At long last, Aladdin is about to marry the Princess Jasmine. Despite the presence and encouragement of his friends Genie, Carpet, and Abu, he is fearful and anxious. He is most worried as ... See full summary »
A classic Disney fairytale collides with modern-day New York City in a story about a fairytale princess who is sent to our world by an evil queen. Soon after her arrival, Princess Giselle begins to change her views on life and love after meeting a handsome lawyer. Can a storybook view of romance survive in the real world?
Loosely based upon the story by Hans Christian Andersen. Ariel, youngest daughter of King Triton, is dissatisfied with life in the sea. She longs to be with the humans above the surface, and is often caught in arguments with her father over those "barbaric fish-eaters". She goes to meet Ursula, the Sea Witch, to strike a deal, but Ursula has bigger plans for this mermaid and her father. Written by
Tim Pickett <firstname.lastname@example.org>
Disney artists had considered an animated film of Hans Christian Andersen's "The Little Mermaid" as part of the "Silly Symphonies" series, in the late 1930s, and illustrator Kay Nielsen prepared a number of striking story sketches in pastels and watercolors. The project was dropped in favor of Andersen's Ugly Duckling (1939). For this film, the artists received inspiration from the Nielsen story sketches that were brought out of the Archives for them to study, and they gave Kay Nielsen a "visual development" credit on the film. Another first for recent years: Live actors and actresses were filmed for reference material for the animators. Sherri Stoner acted out Ariel's key scenes. Not all of Disney's animators approved the use of live-action reference; Glen Keane, the co-supervising animator of Ariel said in an interview with the Orange County Register that one artist quit the project rather than work with live-action reference. See more »
When Ursula is talking to Ariel for the first time, she sits down at her mirror to apply some makeup - when she looks at Ariel, she has on lipstick, but in the next shot, she has none and is applying it from a clam. See more »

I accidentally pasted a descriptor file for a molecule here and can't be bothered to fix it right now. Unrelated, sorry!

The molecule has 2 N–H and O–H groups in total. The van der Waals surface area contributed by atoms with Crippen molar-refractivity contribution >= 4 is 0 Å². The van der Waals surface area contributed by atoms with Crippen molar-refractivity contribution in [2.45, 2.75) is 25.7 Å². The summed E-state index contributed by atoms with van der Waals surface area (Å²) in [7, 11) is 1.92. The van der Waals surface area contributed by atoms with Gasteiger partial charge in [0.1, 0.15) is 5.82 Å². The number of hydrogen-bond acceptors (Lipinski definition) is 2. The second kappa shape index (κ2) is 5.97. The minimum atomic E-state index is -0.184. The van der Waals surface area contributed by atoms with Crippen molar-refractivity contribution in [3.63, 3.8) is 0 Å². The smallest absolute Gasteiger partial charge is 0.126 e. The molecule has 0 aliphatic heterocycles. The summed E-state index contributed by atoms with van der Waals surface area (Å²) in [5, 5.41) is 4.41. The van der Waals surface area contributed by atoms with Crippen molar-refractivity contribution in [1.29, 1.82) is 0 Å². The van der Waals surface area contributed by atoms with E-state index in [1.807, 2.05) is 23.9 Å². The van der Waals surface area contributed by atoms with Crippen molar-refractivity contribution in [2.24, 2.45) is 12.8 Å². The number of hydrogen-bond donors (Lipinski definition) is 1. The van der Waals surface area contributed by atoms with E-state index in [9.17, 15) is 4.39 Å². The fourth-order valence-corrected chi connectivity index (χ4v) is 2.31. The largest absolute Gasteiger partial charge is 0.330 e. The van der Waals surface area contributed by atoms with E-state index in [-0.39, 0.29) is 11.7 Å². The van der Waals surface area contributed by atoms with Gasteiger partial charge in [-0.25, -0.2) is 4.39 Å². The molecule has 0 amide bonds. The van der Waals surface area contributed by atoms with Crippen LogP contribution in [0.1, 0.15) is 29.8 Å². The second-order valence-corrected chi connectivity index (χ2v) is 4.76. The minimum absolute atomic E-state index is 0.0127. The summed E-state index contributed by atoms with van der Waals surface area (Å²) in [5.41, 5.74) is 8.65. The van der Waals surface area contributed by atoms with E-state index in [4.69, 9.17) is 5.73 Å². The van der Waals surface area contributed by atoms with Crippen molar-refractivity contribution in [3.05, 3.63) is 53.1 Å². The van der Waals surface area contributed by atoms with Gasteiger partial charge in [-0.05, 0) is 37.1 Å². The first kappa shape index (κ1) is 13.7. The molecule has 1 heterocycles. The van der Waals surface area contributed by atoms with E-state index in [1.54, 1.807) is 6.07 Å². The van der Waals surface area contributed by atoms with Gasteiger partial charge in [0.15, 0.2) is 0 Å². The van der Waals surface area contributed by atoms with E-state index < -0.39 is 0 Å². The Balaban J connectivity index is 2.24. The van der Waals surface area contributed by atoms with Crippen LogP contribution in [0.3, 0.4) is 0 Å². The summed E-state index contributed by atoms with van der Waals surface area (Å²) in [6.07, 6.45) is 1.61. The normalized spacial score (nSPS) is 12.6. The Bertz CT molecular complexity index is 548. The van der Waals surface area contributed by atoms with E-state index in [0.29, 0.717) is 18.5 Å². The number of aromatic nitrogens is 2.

Isn't this great? The salty sea air, the wind blowing in your face. Aaah, the perfect day to be at sea!
[leaning over rail]
Oh, yes urp delightful.
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I saw this movie when I was very young and I loved it. It had a perfect fairy-tale ending and totally followed the formula for Disney movies in a great way. It really got it's message across with catchy tunes and fun characters.
On the down side, while it had a great message, it didn't stay true to what Hans Christian Andersen wrote. I hadn't read Andersen's version until very recently, but I loved it. I thought it had a much better and far more realistic message than the Disney movie. Andersen said that if you're a good person, while you may not get your reward in life, being good is it's own reward. Disney, on the other hand, said that if you risk everything for the one you love, things will work out in the end. While that's a nice message for little kids that is very unrealistic. Good people are hurt all the time.
I've heard people say that if girls grow up watching this, they will learn that big breasts, a small waist, and having a man by your side are what's important in life. This movie was made the year I was born, so naturally, I grew up on it. I don't hold myself to unrealistic standards or feel like I must have a man to go on. So, while I don't know about all the other little girls out there, but Disney didn't corrupt me.
37 of 53 people found this review helpful.
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